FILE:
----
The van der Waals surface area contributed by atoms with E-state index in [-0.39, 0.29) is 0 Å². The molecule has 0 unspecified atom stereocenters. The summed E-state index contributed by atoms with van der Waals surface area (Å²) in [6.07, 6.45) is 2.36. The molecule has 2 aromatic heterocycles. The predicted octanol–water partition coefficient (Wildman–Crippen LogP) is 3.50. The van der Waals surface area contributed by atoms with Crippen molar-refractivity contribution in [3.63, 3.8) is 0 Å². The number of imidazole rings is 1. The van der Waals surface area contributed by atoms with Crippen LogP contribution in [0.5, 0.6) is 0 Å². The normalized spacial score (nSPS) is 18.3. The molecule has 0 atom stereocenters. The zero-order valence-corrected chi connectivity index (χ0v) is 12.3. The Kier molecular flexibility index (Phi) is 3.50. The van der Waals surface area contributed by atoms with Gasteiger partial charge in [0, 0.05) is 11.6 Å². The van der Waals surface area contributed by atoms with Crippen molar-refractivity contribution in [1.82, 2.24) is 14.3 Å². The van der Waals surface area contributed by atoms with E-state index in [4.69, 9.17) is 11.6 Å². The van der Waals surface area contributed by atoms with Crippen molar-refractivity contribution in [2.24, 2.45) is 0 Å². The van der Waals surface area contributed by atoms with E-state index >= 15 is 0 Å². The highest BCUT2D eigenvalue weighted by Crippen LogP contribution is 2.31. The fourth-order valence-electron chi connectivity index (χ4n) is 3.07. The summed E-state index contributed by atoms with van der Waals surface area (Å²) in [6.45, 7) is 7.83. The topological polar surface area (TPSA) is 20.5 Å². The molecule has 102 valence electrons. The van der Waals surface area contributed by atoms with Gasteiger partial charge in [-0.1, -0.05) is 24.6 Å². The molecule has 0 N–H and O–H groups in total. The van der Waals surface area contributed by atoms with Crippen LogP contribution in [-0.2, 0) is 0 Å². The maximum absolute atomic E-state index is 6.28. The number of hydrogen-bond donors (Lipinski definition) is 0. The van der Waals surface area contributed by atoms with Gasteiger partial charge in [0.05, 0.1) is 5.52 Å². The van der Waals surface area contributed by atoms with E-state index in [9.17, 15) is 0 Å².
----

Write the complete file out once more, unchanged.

The van der Waals surface area contributed by atoms with E-state index in [-0.39, 0.29) is 0 Å². The molecule has 0 unspecified atom stereocenters. The summed E-state index contributed by atoms with van der Waals surface area (Å²) in [6.07, 6.45) is 2.36. The molecule has 2 aromatic heterocycles. The predicted octanol–water partition coefficient (Wildman–Crippen LogP) is 3.50. The van der Waals surface area contributed by atoms with Crippen molar-refractivity contribution in [3.63, 3.8) is 0 Å². The number of imidazole rings is 1. The van der Waals surface area contributed by atoms with Crippen LogP contribution in [0.5, 0.6) is 0 Å². The normalized spacial score (nSPS) is 18.3. The molecule has 0 atom stereocenters. The zero-order valence-corrected chi connectivity index (χ0v) is 12.3. The Kier molecular flexibility index (Phi) is 3.50. The van der Waals surface area contributed by atoms with Gasteiger partial charge in [0, 0.05) is 11.6 Å². The van der Waals surface area contributed by atoms with Crippen molar-refractivity contribution in [1.82, 2.24) is 14.3 Å². The van der Waals surface area contributed by atoms with E-state index in [4.69, 9.17) is 11.6 Å². The van der Waals surface area contributed by atoms with Crippen molar-refractivity contribution in [2.24, 2.45) is 0 Å². The van der Waals surface area contributed by atoms with E-state index >= 15 is 0 Å². The highest BCUT2D eigenvalue weighted by Crippen LogP contribution is 2.31. The fourth-order valence-electron chi connectivity index (χ4n) is 3.07. The summed E-state index contributed by atoms with van der Waals surface area (Å²) in [6.45, 7) is 7.83. The topological polar surface area (TPSA) is 20.5 Å². The molecule has 102 valence electrons. The van der Waals surface area contributed by atoms with Gasteiger partial charge in [-0.1, -0.05) is 24.6 Å². The molecule has 0 N–H and O–H groups in total. The van der Waals surface area contributed by atoms with Crippen LogP contribution in [-0.2, 0) is 0 Å². The maximum absolute atomic E-state index is 6.28. The number of hydrogen-bond donors (Lipinski definition) is 0. The van der Waals surface area contributed by atoms with Gasteiger partial charge in [0.05, 0.1) is 5.52 Å². The van der Waals surface area contributed by atoms with E-state index in [9.17, 15) is 0 Å².